Let’s take a closer look at Lance’s monologue from The Two Gentlemen of Verona by William Shakespeare.
Coming from a family of servants, Lance is one of two servants in The Two Gentlemen of Verona and this is the audience’s first encounter with him. He may also sometimes be written as ‘Launce’.
As Lance journeys away from his home toward the imperial court, he laments the lack of empathy shown by Crab, his dog; at the sorrowful parting with Lance’s family.
Language and Thought Breakdown
Written in prose, this is a really great piece for those looking to work on their clowning skills. As you do not have to adhere to any verse, there is great freedom that can come from playing with emotional changes and also variation in pace and rhythm. An example of clownishness common to Shakespeare was the use of malapropism. Malapropism is the mistaken use of a similar-sounding word in the place of the correct one. In this case, Lance uses the term ‘prodigious’ where he most likely meant ‘prodigal’. Another example is ‘proportion’ when Lance actually means ‘portion’ in reference to his inheritance.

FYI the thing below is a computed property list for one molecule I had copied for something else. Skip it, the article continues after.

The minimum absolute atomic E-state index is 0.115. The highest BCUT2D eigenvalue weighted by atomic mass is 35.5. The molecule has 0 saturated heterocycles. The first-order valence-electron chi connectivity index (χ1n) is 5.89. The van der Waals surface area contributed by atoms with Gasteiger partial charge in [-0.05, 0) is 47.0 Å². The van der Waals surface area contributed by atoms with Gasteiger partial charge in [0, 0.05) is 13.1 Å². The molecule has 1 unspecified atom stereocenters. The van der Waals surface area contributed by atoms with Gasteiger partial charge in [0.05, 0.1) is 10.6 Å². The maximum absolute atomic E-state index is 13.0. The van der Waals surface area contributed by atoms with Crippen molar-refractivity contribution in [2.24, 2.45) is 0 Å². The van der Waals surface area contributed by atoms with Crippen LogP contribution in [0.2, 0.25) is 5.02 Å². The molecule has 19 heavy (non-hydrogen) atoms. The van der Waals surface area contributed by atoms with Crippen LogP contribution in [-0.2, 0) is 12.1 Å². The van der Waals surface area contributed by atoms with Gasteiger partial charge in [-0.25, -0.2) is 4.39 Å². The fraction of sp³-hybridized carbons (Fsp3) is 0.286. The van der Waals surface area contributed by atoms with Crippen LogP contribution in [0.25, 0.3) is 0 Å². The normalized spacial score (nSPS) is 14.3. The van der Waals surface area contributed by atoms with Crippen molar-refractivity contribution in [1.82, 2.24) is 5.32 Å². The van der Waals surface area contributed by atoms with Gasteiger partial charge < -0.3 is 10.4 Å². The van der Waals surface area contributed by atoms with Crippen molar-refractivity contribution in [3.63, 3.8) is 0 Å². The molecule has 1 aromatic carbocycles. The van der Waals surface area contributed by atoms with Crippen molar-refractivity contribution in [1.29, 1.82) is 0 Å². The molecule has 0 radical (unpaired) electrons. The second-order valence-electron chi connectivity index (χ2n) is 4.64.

What stands out to me is the plethora of thought changes that are crucial to this piece. The short sentences mean that his mind is chopping and changing at a rapid rate. It is part of what makes this character comical. I do think it’s important to remember, at first to go slow and think one thing at a time (how could you do anything else!?) But that is the trick – to not get ahead of yourself; even if the character appears to do so.